“Fine. It’s worked out fine. Richard doesn’t notice other girls. He camps and hunts,” I said. “My competition is a bunch of guys who think it’s fun to smear fox urine all over themselves and go sit in the woods waiting for a deer to wander by.” I’d meant it as a joke, but it didn’t sound like one and Pauline didn’t laugh.

When we got to Aunt Lila’s there was a pickup parked out front. Pauline pulled into the driveway and we walked through the dark kitchen into the living room.

I’d gone a few hours without thinking about David Baxter, so I was caught off guard to see him in my aunt’s living room. He rose from the couch and smiled at me when we came in. I did better at holding his gaze this time. Looked him right in the eye and smiled back.

“Well little David,” Pauline said. “I might not have known you, all growed up and haired out. You gonna give me a hug?” It was David’s turn to blush as Pauline put her arms around his neck. He stood with his arms at his side, then patted her on the back like you’d test an iron.

Through the front screen we saw another pickup pull to the curb. “It’s more of Clete’s friends,” Aunt Lila said. “Come on, Pauline, let’s let ‘em maul us.” They walked to the front porch and I was alone with David.

“Would you like a Coke? Or something?” I asked.

He followed me into the kitchen and sat at the table watching me while I scouted around for glasses and Cokes. By the time I sat down across from him, I had thought of something to say. “So, vet school. You must really like animals.”

“Well I do, but that’s only part of it. If this war ended, I might decide a B.S. was enough education for the likes of me. But,” he drank his Coke, “the way it’s looking, another three years in school may not be long enough.”

The draft. In high school nobody knew yet we were in a war. Boys in ROTC marched around in uniforms not knowing that little more than a year later it wouldn’t be pretend. At Winchester, boys were worried about their grades and keeping their student deferments. I hadn’t thought much about the war. It was just something else that Richard and I were safe from. He had a funny kind of heart beat, something kind of like a murmur. We’d already had all the inconvenience that Viet Nam would cause us. In May Richard was called to Kansas City to take a physical. Rode the bus all the way with boys from Athens and Monett just to have a doctor spend five seconds listening to his heart and tell him to wait on a bench until the bus was ready to take him home.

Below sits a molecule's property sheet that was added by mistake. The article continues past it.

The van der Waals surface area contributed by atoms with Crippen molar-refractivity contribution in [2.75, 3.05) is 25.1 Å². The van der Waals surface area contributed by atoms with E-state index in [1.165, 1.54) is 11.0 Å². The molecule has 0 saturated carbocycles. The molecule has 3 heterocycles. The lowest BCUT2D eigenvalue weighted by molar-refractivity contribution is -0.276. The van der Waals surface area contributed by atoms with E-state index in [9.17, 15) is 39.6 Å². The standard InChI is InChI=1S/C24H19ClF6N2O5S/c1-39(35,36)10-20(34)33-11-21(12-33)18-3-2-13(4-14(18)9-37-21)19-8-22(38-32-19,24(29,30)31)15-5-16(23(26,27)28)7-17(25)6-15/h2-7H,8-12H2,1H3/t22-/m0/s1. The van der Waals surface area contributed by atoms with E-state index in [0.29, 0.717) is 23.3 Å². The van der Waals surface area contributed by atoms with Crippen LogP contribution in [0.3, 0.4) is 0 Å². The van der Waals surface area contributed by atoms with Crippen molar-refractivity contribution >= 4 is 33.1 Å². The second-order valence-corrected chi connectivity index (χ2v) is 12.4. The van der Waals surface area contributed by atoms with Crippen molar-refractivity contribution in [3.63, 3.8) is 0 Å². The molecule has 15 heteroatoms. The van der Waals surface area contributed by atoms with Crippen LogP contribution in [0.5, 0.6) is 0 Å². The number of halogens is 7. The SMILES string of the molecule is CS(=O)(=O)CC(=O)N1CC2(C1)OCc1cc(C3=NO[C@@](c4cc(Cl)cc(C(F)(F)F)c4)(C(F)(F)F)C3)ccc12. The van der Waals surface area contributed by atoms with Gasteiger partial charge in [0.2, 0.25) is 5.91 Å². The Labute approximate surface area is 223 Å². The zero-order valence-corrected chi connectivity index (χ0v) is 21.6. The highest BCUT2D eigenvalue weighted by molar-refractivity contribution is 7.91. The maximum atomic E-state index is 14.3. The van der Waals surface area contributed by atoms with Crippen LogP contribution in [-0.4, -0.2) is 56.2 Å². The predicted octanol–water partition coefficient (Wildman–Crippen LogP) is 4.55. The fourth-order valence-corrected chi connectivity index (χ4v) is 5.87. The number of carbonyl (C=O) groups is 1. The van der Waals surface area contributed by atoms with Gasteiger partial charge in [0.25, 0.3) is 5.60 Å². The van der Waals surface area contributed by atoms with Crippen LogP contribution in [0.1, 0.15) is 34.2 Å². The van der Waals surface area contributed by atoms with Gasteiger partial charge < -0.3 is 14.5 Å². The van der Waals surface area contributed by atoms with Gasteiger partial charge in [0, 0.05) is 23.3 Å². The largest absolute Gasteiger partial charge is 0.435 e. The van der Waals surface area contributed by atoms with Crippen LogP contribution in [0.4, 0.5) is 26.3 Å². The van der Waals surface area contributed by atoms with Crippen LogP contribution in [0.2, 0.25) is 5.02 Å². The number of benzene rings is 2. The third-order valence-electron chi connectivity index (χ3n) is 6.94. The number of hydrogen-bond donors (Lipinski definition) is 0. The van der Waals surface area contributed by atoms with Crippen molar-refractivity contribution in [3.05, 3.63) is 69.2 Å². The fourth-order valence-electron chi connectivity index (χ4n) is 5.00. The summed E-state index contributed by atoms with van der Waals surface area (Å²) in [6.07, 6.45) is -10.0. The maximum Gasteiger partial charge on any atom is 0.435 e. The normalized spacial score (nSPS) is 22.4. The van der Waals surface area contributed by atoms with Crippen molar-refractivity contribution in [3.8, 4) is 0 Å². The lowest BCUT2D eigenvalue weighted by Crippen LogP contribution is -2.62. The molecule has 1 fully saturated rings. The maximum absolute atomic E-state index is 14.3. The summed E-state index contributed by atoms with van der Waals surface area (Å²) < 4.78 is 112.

David smiled at me. “Yep. That Viet Nam conflict is going to gain the world one fine professional man.”

I laughed, looked him in the eye, and relaxed. He was just a normal guy, not even spectacularly handsome. And it wasn’t like he knew that I’d used his picture and his name. David could be my first grown up male friend. I wasn’t quite sure how you made friends with a man. Boys I was friendly with had always fallen into three groups: the ones my friends were dating, Richard’s friends, and Richard. It would be a sign of maturity if I could make friends with David.

“So what would you do instead if you could choose what you wanted?” I asked.

He leaned back, tilting the front legs of his chair off the ground. “You know what I’d really like to do? I’d like to take a year off and just wander around. Go to California and see what all that’s about out there. See England. Go to Europe — kids are going all the time now. They get one of these train passes and they go everywhere. It doesn’t cost much. I’ve got the money — I’ve worked every summer and after school since I was twelve. It’d be fun to just say ‘to hell with it all’ and take off. Shit, I’ve never even been out of Texas except to Oklahoma.”

“I’m one up on you,” I said. “I’ve been in three states — Texas, Oklahoma, and Missouri.”

“That’s what I don’t understand,” he said. “You could do anything. You girls have all the freedom. And you tie yourself down the first chance you get.” I was speechless at the notion that I had more freedom than a boy. At Winchester, freshman women had an eight o’clock curfew on week nights. The boys would bring the girls back to the dorms at eight then take off to wherever they wanted to go. “I look at you and Pauline,” David said. “She had all the fire and craziness and you — you’re supposed to be the smartest thing on two legs — and you both came up with the same answer. I’m serious. I don’t mean to offend you, but why are you doing it? Why are you getting married when there’s so many other things to do?”

“I love Richard.” I stammered and it came out as kind of a question.

“I’m sorry, but why does that mean you marry the guy right now? I mean it’s not like you have to be married to have sex anymore.” I probably went beyond blushing to looking like I’d had a stroke. “Oh my God. You don’t still believe that do you?”